Central Africa Region
Central Africa is home to the second largest rainforest on Earth, spanning a vast area of the African continent known worldwide for its forests and wildlife. Given its international expanse, fostering regional collaboration is crucial to effectively address deforestation and forest degradation and threats to biodiversity in the Congo Basin.
As Congo Basin countries focus on their most pressing development and environmental issues, they are acquiring invaluable knowledge about the least studied forests on earth. Facilitating regional networks for the exchange of technical knowledge and management best practice is an essential step in helping these countries work together to protect their shared resources.
The U.S. Forest Service currently supports the Central Africa Forest Commission (COMIFAC), the regional body responsible for coordinating regional forest and environmental policy and the affiliated Network of Forestry and Environmental Training Institutions of Central Africa (RIFFEAC), the regional entity responsible for supporting higher education related to forestry and the environment. As a U.S. Government land management agency, the U.S. Forest Service is well placed to work with government and regional land management institutions such as COMIFAC, RIFFEAC and OFAC (Central Africa Forest Observatory) to harmonize and disseminate policies and best practices that support sustainable forest management and biodiversity conservation.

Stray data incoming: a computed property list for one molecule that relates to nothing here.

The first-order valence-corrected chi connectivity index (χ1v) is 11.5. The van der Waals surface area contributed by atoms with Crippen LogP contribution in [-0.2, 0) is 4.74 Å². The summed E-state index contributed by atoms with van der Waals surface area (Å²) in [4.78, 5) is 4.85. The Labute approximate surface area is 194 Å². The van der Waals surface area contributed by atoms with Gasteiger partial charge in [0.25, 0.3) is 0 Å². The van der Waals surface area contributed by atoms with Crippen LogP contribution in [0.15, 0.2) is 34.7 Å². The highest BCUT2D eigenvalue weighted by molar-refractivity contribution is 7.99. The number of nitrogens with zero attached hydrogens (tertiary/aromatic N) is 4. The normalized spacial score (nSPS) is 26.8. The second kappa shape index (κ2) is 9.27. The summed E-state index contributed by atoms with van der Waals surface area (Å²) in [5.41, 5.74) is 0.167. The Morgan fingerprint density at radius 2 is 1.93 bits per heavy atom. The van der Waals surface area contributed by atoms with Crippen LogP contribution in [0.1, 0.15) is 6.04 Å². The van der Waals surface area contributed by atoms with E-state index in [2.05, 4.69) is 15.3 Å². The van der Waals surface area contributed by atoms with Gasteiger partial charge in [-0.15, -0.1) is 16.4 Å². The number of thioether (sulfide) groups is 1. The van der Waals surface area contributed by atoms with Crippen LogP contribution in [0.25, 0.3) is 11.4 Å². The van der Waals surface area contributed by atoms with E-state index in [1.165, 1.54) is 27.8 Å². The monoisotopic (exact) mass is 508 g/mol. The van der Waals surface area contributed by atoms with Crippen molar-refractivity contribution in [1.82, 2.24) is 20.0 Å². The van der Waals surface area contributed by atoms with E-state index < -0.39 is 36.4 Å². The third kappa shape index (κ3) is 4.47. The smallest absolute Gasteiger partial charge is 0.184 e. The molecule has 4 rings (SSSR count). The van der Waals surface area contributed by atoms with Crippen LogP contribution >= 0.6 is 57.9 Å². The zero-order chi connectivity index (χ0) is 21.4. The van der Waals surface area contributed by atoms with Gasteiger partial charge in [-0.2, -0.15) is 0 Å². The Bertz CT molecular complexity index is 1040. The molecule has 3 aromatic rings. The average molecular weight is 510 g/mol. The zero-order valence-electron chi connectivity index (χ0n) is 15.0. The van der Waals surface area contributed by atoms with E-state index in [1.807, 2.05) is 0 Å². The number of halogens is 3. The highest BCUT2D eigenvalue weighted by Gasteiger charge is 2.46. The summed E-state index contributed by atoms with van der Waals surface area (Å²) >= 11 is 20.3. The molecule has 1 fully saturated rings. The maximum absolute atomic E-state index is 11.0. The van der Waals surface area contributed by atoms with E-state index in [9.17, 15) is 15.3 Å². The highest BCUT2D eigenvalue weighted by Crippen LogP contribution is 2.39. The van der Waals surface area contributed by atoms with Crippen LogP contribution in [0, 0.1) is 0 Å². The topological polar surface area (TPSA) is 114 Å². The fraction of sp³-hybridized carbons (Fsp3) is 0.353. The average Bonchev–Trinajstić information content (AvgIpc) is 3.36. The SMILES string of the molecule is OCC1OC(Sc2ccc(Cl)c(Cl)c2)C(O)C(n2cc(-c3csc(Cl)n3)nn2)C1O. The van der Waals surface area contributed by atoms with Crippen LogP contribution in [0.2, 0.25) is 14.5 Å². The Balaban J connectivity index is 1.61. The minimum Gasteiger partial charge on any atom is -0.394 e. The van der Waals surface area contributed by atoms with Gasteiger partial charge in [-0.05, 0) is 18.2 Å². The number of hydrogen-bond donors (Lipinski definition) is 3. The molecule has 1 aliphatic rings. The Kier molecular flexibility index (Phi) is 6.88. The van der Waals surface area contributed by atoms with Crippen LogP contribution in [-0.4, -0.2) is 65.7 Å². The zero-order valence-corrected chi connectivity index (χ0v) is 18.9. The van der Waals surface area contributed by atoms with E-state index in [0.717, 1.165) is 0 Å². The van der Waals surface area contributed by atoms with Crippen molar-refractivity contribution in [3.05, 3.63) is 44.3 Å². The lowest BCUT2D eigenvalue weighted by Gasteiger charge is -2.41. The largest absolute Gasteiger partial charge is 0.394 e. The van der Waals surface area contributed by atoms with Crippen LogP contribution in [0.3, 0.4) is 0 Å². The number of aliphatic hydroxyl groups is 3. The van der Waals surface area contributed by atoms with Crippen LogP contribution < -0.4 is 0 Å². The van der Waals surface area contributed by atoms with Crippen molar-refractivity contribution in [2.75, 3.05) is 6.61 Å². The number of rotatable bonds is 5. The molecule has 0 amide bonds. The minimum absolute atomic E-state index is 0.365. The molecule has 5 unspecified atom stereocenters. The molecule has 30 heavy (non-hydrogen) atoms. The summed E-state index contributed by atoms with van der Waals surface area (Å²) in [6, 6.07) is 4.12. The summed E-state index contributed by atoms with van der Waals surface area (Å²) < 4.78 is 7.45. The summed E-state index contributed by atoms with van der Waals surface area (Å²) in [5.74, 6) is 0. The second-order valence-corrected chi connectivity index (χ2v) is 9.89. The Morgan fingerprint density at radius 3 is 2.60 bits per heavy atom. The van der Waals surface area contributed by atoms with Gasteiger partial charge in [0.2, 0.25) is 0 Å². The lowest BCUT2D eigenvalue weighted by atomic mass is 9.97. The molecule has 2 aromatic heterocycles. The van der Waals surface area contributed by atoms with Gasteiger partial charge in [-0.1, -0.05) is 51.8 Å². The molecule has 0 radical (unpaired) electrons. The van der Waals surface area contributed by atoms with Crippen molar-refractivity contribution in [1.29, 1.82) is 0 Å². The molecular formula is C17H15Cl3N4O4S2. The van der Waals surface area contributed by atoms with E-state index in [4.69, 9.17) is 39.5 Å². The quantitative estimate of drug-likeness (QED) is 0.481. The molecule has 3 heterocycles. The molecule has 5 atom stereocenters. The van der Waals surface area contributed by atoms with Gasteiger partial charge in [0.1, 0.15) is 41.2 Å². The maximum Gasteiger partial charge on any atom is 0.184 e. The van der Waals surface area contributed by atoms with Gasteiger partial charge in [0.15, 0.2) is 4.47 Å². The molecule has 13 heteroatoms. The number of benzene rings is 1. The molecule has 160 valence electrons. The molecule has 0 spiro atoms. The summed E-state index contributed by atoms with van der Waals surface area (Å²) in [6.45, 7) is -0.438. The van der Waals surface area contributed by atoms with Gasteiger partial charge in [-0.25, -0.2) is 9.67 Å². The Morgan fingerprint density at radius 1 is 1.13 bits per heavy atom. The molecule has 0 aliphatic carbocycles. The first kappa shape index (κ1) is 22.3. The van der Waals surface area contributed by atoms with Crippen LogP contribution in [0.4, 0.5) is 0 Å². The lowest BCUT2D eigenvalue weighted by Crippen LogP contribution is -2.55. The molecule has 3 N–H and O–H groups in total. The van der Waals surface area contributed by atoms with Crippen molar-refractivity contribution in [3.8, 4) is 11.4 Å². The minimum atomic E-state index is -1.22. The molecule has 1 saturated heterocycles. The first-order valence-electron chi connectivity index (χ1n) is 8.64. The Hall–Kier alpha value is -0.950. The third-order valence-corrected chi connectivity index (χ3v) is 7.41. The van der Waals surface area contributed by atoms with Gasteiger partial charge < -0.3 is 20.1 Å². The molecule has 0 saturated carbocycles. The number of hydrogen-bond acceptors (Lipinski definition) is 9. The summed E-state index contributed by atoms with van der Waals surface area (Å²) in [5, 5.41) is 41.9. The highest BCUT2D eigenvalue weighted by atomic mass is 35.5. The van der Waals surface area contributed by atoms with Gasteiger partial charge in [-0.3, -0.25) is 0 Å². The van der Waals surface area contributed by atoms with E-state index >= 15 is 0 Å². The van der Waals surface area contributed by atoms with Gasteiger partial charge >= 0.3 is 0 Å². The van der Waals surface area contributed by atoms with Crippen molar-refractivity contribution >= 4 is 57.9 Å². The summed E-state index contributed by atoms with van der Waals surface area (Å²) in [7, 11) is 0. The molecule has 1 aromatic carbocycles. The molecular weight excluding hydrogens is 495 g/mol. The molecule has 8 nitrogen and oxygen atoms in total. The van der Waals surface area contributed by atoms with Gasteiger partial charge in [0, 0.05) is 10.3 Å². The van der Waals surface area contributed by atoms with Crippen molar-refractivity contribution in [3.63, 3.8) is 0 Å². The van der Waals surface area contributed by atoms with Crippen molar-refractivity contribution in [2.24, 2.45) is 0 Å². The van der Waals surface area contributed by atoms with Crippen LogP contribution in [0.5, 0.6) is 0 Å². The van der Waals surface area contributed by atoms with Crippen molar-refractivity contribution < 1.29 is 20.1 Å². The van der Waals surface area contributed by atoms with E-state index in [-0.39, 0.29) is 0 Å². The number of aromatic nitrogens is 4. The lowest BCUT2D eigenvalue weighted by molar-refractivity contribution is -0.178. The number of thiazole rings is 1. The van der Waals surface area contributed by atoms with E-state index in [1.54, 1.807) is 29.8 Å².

Regional programming also includes training aimed to increase countries’ capacity in carbon accounting so they are able to make more informed resource management decisions. The U.S. Forest Service, in collaboration with the Carbon Institute, has been training university professors, ministry officials and technical experts to better measure, monitor, and report on carbon emissions related to land use change. To date, more than 75 professors, officials, and experts have been trained through this program. In partnership with the Department of Justice, the U.S. Forest Service has also trained judicial and law enforcement personnel to develop, investigate, and prosecute illegal logging cases to strengthen forest governance and deter illegal logging.
Other ongoing U.S. Forest Service regional activities include providing scholarships for ministry staff from across the region to obtain master’s degrees in sustainable forest management and biodiversity conservation and supporting partners to participate in the U.S. Forest Service International Programs’ technical seminar series in the United States. This program gives participants the opportunity to learn from resource management examples in the U.S. as well as from other countries around the world.
learn more about our Regional work
The U.S. Forest Service has been providing technical assistance in Central Africa since the commencement of U.S. Agency for International Development (USAID)’s Central Africa Regional Program for the Environment (CARPE) in 1997.
Regional activities are supported by USAID’s CARPE program as well by the U.S. Department of State.